Almost immediately after her no-holds-barred account of their date was published, Alena not only became a popular writer on campus, but her sorority sisters had also pleaded with her to write more of her sensual adventures and romantic stories, and although her reputation as the “sorority harlot” eventually disappeared, a blossoming writing career for Alena had begun.

Fast-forward seven years. Manhattan looked much different from a penthouse suite view and a six-figure income. Alena had found herself on top of the world in her career, churning out novels every six months, doing interviews on the Today Show, and becoming a household name in the romantic genre. She’d become successful in every area of her life except, ironically, when it had come to love.

As far back as Alena could remember, it had always been her childhood dream to marry a wealthy man and be the object of his spoiling affections, but one failed relationship after another was enough for any woman to lose hope, and sadly, Alena had publicly become the proverbial pitiful girl in the fairy tale whose prince had not come.

Until one day, her dream had arrived.

It was at a dinner party for the rich and well-to-do, and Alena couldn’t help but gush over the dashing brother of a New York City hotel investor. Love had blossomed and bloomed and an engagement ring finally topped off the Cinderella fantasy.
But then love as she had known it, the ideal romance, had come to a crushing halt, as if her heart were a Rolls Royce blindsided by a Mack truck, and almost all at once, in her overly-priced penthouse studio apartment on the upper West Side, the blank page had stared back at her and given her the look. She knew the look well, the one that says, “I own this place, and you’re not going anywhere.”

Almost a month later, with writer’s block still firmly in control and her heart a mess, Alena knew she had to get away. As far away as possible. Maybe she should have told her editing staff where she was going. Maybe she should have warned them that she might not even come back at all. After all, the last heartbreak had left her without a single story to tell.

For the first three days in Tahiti, breakfast in Alena’s new digs consisted of pulling at a flaky, freshly-baked, piping-hot croissant and sipping a cappuccino loaded with extra sweetener over the milky froth. It was just the way she liked it – like coffee, like life – so sweet that the sugar granules crunched in her mouth like pebbles.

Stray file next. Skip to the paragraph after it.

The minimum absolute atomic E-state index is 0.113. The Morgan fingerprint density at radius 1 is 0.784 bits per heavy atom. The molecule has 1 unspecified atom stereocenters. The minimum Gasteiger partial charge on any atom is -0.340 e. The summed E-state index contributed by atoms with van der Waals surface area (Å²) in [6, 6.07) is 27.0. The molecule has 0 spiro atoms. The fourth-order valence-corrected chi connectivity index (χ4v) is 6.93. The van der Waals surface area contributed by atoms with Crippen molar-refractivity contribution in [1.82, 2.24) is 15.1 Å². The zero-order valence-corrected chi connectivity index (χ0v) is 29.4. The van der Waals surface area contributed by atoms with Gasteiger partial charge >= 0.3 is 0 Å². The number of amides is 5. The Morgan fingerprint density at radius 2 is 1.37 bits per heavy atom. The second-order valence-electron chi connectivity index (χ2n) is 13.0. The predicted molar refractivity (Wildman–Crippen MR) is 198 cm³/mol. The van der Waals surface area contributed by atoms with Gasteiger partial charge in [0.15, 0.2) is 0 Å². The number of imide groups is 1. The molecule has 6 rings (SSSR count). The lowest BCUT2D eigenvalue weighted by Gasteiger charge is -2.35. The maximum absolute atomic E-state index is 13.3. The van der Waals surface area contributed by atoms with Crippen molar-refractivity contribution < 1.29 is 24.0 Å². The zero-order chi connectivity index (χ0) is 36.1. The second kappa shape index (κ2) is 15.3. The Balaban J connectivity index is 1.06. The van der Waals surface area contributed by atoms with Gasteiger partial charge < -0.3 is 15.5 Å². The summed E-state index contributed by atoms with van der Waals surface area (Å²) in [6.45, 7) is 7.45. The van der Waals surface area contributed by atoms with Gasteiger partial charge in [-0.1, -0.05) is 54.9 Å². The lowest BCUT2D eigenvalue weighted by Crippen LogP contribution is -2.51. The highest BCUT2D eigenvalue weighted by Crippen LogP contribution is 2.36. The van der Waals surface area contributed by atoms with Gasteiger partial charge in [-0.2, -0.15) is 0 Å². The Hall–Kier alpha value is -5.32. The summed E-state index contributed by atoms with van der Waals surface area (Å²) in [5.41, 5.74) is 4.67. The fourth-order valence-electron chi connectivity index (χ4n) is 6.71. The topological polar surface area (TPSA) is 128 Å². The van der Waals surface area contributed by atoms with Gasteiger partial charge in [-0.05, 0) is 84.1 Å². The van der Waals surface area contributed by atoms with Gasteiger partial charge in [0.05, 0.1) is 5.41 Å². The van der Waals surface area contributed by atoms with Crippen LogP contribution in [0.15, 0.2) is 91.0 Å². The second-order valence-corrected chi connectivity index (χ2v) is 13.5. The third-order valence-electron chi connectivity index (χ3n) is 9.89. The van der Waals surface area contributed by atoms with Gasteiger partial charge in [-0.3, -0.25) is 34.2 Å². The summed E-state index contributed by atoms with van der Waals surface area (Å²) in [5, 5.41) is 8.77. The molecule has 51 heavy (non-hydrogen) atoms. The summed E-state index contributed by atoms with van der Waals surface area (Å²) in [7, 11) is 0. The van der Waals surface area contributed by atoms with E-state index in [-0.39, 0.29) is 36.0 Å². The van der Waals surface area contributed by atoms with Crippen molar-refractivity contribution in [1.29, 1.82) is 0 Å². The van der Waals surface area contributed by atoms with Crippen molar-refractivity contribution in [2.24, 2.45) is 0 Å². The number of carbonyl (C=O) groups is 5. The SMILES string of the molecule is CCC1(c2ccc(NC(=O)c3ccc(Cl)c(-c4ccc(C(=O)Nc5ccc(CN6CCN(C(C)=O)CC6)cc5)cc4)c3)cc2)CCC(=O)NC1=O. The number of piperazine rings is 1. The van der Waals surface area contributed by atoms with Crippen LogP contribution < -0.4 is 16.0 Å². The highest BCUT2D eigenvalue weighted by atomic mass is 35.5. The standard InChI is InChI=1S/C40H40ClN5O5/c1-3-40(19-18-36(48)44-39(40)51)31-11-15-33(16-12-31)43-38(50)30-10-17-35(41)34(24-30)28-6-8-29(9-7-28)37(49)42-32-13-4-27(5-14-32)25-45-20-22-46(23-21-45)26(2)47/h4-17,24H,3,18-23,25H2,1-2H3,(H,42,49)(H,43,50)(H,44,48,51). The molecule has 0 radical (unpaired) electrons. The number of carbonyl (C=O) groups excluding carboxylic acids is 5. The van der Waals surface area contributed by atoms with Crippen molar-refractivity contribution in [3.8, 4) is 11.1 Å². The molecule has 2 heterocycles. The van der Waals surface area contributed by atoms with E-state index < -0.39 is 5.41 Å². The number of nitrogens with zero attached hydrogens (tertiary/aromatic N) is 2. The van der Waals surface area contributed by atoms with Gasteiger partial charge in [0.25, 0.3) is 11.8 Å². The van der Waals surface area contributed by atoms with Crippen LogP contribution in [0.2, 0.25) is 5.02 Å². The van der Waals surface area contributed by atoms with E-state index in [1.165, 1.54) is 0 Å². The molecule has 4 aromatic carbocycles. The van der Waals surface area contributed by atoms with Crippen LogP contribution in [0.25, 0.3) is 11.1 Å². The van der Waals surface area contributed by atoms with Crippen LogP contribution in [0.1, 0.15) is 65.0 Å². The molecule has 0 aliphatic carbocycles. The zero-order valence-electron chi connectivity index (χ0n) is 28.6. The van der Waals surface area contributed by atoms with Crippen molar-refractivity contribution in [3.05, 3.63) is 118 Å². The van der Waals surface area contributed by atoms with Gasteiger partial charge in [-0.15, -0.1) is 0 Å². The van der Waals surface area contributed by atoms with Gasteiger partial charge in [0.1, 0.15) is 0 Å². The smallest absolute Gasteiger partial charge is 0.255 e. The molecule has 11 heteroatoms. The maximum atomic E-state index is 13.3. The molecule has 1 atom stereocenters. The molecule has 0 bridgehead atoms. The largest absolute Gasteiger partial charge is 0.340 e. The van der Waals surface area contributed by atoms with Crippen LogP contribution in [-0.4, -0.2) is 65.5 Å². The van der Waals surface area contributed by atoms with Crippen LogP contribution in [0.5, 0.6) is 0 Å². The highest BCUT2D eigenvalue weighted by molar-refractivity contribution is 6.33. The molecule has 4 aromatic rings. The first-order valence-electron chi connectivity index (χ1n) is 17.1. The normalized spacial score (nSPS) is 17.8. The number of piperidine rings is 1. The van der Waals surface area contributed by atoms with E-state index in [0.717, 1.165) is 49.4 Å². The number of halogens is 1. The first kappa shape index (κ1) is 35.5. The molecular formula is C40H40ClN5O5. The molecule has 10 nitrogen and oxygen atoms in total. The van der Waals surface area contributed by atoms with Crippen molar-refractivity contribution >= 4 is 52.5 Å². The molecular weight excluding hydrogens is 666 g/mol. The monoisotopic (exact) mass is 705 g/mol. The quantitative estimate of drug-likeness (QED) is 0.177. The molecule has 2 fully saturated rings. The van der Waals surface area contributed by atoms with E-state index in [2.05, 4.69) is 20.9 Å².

The little breakfast nook with elegant furniture was on the balcony outside her bedroom overlooking the ocean. There was always an ocean view at her uncle’s place. Always a sea breeze. Always a slow pace. Always sunshine. At least since she’d arrived, that was the way it was. And there were no complaints.

On the third day after breakfast, Alena took a leisurely stroll among the grounds of the villa. She was alone on the multi-acre property – the beach to the north, tropical gardens to the south, and miles from the nearest neighbor.

Having changed into a comfortable sundress, the sun rays felt strong on her bare shoulders and the sounds of swifts and swallows chirped and sang a melody of stereophonic symphony so foreign to her ears that she would have thought she was in another world. Her own little world – a tropical paradise with such warmth, like a tangible embrace, touching right to a place in her heart that had not been disturbed since she was a child.

Her dark, curly brunette hair fell lazily over her chest as she wandered slowly down windy cobblestone paths, through freshly cut lawns with thick trees and wide palm branches, vibrant tropical flowers, glossy green leaves, and expansive gardens.
Tahiti was as beautiful as her uncle had always described it. Even as a little girl, listening to her uncle’s stories of the tropical paradise with wide eyes and a hopeful heart, Alena had dreamed of one day coming here. It was a longing that would never go away – through her teenage years, in college, and right up until last week.

In many ways, Alena knew she was destined to come.

And then she paused, seeing something that took her breath away: the Tiare Tahiti, a native-grown gardenia of delicate white petals around a daffodil-colored center that stood out in sharp contrast to the green leaves around it. Stooping down to inhale its fragrant scent, Alena closed her eyes and remembered the conversation she had had with her uncle back in Manhattan.

Just one week earlier, with the sun peeking over the New York skyline outside her bedroom window, Alena had awoken from a dream in a cold sweat pondering the meaning of the sound of distant yet distinct island drumming. She had seen nothing, felt nothing, but knew that sound, as if from a memory of a life she had never known. The soft beat of the drums had moved in time with the rhythm of her heartbeat. Then the answer had come.

Tahiti. It was calling to her.

“I only need the place for a week, maybe less,” she had pleaded with her uncle. Her stature, normally strong and confident, had become vulnerable. Her eyes had been puffy from crying, her sniffles fighting back her feelings. “I promise I’ll take good care of it,” she’d added in Russian, to further persuade him if he wasn’t convinced already.

Her uncle was Patrov Romanova, the famous publishing tycoon who owned more than half of the industry based in Manhattan. It was because of him that she had been able to publish her first romance novel. To top it off, he was also the proud owner of a recently fully-restored villa in the secluded northwest corner of Puna’auia on Tahiti Nui, the big island, which was the same place he had gone on vacation many times before. Having fallen in love with the South Pacific ages ago, Uncle Patrov would come back to New York after traveling there with golden skin, a glow on his face, and an excitement in his voice. And Alena had always looked forward to his stories and the exciting souvenirs from the place that she could only imagine in her mind as heaven on earth.